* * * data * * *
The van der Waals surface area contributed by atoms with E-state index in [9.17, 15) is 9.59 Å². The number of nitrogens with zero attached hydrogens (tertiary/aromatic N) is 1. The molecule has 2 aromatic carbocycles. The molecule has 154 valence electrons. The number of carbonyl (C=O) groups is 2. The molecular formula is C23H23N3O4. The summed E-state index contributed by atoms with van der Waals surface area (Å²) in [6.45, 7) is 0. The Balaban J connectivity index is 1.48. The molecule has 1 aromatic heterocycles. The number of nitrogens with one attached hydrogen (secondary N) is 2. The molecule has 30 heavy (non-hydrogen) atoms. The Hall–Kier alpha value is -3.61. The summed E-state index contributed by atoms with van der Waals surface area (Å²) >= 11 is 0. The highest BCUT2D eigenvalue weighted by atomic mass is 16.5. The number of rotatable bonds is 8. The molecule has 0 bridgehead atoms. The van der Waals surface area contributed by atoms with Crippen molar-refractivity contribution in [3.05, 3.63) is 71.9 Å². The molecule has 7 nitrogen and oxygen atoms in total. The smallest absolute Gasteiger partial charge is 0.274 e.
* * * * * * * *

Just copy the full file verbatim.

The van der Waals surface area contributed by atoms with E-state index in [9.17, 15) is 9.59 Å². The number of nitrogens with zero attached hydrogens (tertiary/aromatic N) is 1. The molecule has 2 aromatic carbocycles. The molecule has 154 valence electrons. The number of carbonyl (C=O) groups is 2. The molecular formula is C23H23N3O4. The summed E-state index contributed by atoms with van der Waals surface area (Å²) in [6.45, 7) is 0. The Balaban J connectivity index is 1.48. The molecule has 1 aromatic heterocycles. The number of nitrogens with one attached hydrogen (secondary N) is 2. The molecule has 30 heavy (non-hydrogen) atoms. The Hall–Kier alpha value is -3.61. The summed E-state index contributed by atoms with van der Waals surface area (Å²) >= 11 is 0. The highest BCUT2D eigenvalue weighted by atomic mass is 16.5. The number of rotatable bonds is 8. The molecule has 0 bridgehead atoms. The van der Waals surface area contributed by atoms with Crippen molar-refractivity contribution in [3.05, 3.63) is 71.9 Å². The molecule has 7 nitrogen and oxygen atoms in total. The smallest absolute Gasteiger partial charge is 0.274 e.